Somehow in the Internet age when facts and details are more easily available than ever, the denial of reality has become more prevalent. How is that possible? A lie repeated often enough and forcefully enough still holds incredible power. One of the biggest lies frequently told by the truth-averse is that the Holocaust simply didn't happen. It was all made up as some kind of grand conspiracy to put Jews in a favorable social position. Or something. It seems crazy that anyone would have to actually set out to prove that the Holocaust really happened. That millions died as a result. It seems crazy that someone would have to go to a court of law to prove it, but that's what Deborah Lipstadt (Rachel Weisz) did when she was sued by just such a denier in a case that would have far-reaching ramifications.
A trio of great performances and the strength of Lipstadt's fight for truth are what bolster Denial, a handsomely shot but labored courtroom drama from director Mick Jackson. Weisz, with her floppy red hair and New Yawk accent, plays the passionate Lipstadt, a professor at Emory University specializing in Jewish history and the Holocaust. In 1993 she wrote a book titled "Denying the Holocaust" and had some scathing passages about famed denier David Irving (Timothy Spall, as oily as his Wormtail character from Harry Potter), who considers himself a historian of some esteem. Mainly he's a carnival barker, prone to outrageous statements given to throngs of modern-day Nazis. He crashes a lecture given by Lipstadt in order to challenge her to a debate, which she refuses to deny legitimizing his outlandish claims. But Irving, after waving $1000 around with promises to give it to anyone who can prove the Holocaust real, uses that edited footage to bolster his side of the argument and diminish hers.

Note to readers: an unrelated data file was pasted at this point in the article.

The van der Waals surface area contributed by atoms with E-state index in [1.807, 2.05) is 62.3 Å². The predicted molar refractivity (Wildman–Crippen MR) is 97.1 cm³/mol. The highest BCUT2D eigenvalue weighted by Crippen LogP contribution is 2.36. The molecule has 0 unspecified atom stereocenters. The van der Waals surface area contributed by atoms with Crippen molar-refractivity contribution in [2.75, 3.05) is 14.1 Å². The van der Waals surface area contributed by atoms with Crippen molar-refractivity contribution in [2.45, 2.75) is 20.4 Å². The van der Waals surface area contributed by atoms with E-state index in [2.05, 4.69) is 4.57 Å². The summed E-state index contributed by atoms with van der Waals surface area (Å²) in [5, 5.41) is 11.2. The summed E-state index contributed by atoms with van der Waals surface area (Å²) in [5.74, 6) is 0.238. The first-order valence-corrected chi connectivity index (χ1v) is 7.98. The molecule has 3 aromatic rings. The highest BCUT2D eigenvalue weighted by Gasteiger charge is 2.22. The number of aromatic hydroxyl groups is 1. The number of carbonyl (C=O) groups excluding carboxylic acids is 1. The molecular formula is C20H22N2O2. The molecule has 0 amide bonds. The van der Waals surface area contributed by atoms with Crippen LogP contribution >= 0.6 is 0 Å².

If that were the end of it maybe she could have brushed it off, which was her initial intent. But Irving filed a lawsuit against her and Penguin Publishing for libel, claiming the book ruined his peerless reputation. Worse, he filed it in the U.K. where the burden of proof is on the accused not the accuser. Basically you're guilty until proven innocent. It's a bold, skillful maneuver because now it's up to Lipstadt to not only prove the Holocaust occurred, but that Irving intentionally is denying the truth to suit his anti-Semitic views.
The drama isn't in the centerpiece courtroom battle, which is stagy and uncompelling, but in Lipstadt's struggle to maintain her composure during a legal process she rightfully deems a little absurd. It doesn't help that her legal representation are all perfectly polite Brits. Andrew Scott plays solicitor Andrew Julius, famous for representing Princess Diana during her divorce proceedings. He's a cool, reserved customer who challenges Lipstadt to stay on the sidelines and not testify, a request she sees as a betrayal to the Holocaust survivors who want their story told. But he assures her that the case isn't about the survivors, it's about cold hard facts, and the man delivering those facts is barrister Richard Hampton (Tom Wilkinson). Hampton, never too far away from a plastic cup of wine, tackles the case with a dispassion that upsets Lipstadt who believes fiery rhetoric is what's called for. A powerful scene between them takes place at Auschwitz where Lipstadt's emotions get the best of her while Hampton dutifully gathers evidence. The lack of overall tension is glaring, however, which may explain a couple of subplots introduced and quickly abandoned. One that emerges out of nowhere involves a member of Lipstadt's legal team being accused of not really wanting to practice law, only to have that plot point dropped never to be heard from again.
Weisz doesn't necessarily make the best fit as Lipstadt; her accent is off and she sort of fades into the background compared to Wilkinson and Spall. But she makes up for it with her gutsy portrayal that shows the respect she has for Lipstadt's fight. Wilkinson may have the least flashy performance of them all but it's the most well-rounded, while Spall plays Irving as a devious, untrustworthy, but ultimately brilliant man. He's not a moron; every word he says is carefully calculated, especially the things he knows to be untrue. Regardless of its issues, Denial is an important film that shows the fight against bigotry and hate can take many forms, but it must always be fought.
Rating: 3 out of 5